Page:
SAN FRANCISCO (KTVU) -- San Francisco's police chief has ordered that all of his officers attend an anti-harassment class, "effective immediately."
The directive from Police Chief Greg Suhr was issued after more transcripts of a former lieutenant and two former officers exchanging racist text messages were released this week.
Suhr was scheduled to hold a news conference Friday morning at 11 a.m. to outline the other steps he's taking to combat bias in the department.
The San Francisco police department has been reeling after a series of inflammatory text messages between police officers were made public.
The controversy is the result of an investigation into former Officer Jason Lai, who resigned earlier this month. He's been charged with misusing department and DMV databases After searching his personal cell phone, authorities said they found racist and homophobic texts that he sent to other officers.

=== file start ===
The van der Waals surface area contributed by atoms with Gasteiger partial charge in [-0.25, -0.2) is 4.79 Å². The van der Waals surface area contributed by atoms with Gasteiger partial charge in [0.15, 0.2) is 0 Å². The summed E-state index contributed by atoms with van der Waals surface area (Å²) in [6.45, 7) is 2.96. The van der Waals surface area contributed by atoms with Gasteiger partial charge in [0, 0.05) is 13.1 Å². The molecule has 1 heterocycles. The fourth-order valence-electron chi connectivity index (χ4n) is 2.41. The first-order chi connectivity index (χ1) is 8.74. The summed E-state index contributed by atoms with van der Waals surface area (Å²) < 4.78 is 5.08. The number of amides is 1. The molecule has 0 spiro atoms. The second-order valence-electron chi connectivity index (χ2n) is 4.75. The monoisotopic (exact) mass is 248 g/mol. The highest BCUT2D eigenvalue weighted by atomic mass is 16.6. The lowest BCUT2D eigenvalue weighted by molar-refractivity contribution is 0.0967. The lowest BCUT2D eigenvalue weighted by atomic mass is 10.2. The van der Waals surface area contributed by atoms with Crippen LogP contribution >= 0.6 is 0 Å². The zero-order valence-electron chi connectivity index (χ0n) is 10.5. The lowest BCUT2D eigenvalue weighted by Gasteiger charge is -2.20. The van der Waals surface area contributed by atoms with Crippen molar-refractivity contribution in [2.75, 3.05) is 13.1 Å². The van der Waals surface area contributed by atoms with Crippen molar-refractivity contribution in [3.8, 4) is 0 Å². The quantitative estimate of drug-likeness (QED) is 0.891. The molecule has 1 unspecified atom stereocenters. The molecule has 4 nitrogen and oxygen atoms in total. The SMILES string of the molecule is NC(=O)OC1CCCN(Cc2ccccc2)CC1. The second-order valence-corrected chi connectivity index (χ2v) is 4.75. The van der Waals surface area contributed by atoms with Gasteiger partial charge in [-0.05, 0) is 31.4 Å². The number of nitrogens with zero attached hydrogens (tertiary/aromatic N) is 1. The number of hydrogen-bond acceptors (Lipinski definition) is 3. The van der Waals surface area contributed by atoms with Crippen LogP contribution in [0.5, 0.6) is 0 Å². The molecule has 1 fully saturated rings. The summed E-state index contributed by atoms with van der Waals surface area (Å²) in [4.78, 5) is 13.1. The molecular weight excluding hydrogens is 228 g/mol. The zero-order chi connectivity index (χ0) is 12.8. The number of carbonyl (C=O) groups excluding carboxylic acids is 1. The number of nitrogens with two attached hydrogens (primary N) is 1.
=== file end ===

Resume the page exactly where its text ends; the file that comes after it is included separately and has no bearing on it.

According San Francisco Public Defender Jeff Adachi, some of the texts Lai sent included offensive words to describe Mexicans, African Americans, homeless people and gay people.
Lai's text was the second such incident involving the police department. Last year, over a dozen officers were also accused of exchanging racist text messages. Suhr has described the language contained in them as "reprehensible."
"I have the same visceral reaction every single time," Suhr said recently. "It literally makes me sick to my stomach . . . And I apologize to the public. We are better than this."
The San Francisco Police Officers' Association has also weighed in on the controversy.
The group has previously issued a statement saying it "strongly and unequivocally condemns this appalling behavior. This disgusting, racist language, by a few officers, is not reflective of the over 2,100 members who wear the uniform of the SFPD. The POA has strongly suggested that these three people leave their employment with our department and they have since done so. This conduct will not be tolerated in the SFPD, nor in the POA."